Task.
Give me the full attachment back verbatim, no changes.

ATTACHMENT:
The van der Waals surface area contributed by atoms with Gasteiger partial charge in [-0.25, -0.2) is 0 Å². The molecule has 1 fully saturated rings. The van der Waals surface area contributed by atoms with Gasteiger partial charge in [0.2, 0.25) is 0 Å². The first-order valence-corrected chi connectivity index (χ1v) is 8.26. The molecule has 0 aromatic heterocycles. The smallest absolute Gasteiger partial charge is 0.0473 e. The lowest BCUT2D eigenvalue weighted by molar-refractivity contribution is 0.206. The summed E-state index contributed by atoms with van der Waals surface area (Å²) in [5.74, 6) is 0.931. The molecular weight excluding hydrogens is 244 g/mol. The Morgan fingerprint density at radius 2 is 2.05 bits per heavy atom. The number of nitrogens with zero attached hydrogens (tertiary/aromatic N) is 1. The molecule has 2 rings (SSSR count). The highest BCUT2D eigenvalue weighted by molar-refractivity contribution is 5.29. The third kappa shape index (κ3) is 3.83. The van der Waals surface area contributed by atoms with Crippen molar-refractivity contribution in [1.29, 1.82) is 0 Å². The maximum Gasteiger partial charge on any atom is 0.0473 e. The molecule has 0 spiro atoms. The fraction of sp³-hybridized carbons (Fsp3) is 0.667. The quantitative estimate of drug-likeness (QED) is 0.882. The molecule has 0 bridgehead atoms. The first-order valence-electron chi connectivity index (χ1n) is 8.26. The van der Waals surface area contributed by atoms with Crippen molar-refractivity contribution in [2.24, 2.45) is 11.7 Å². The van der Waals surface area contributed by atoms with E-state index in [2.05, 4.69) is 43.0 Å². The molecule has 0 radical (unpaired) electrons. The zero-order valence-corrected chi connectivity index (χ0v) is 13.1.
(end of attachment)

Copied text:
The van der Waals surface area contributed by atoms with Gasteiger partial charge in [-0.25, -0.2) is 0 Å². The molecule has 1 fully saturated rings. The van der Waals surface area contributed by atoms with Gasteiger partial charge in [0.2, 0.25) is 0 Å². The first-order valence-corrected chi connectivity index (χ1v) is 8.26. The molecule has 0 aromatic heterocycles. The smallest absolute Gasteiger partial charge is 0.0473 e. The lowest BCUT2D eigenvalue weighted by molar-refractivity contribution is 0.206. The summed E-state index contributed by atoms with van der Waals surface area (Å²) in [5.74, 6) is 0.931. The molecular weight excluding hydrogens is 244 g/mol. The Morgan fingerprint density at radius 2 is 2.05 bits per heavy atom. The number of nitrogens with zero attached hydrogens (tertiary/aromatic N) is 1. The molecule has 2 rings (SSSR count). The highest BCUT2D eigenvalue weighted by molar-refractivity contribution is 5.29. The third kappa shape index (κ3) is 3.83. The van der Waals surface area contributed by atoms with Crippen molar-refractivity contribution in [1.29, 1.82) is 0 Å². The maximum Gasteiger partial charge on any atom is 0.0473 e. The molecule has 0 spiro atoms. The fraction of sp³-hybridized carbons (Fsp3) is 0.667. The quantitative estimate of drug-likeness (QED) is 0.882. The molecule has 0 bridgehead atoms. The first-order valence-electron chi connectivity index (χ1n) is 8.26. The van der Waals surface area contributed by atoms with Crippen molar-refractivity contribution in [2.24, 2.45) is 11.7 Å². The van der Waals surface area contributed by atoms with E-state index in [2.05, 4.69) is 43.0 Å². The molecule has 0 radical (unpaired) electrons. The zero-order valence-corrected chi connectivity index (χ0v) is 13.1.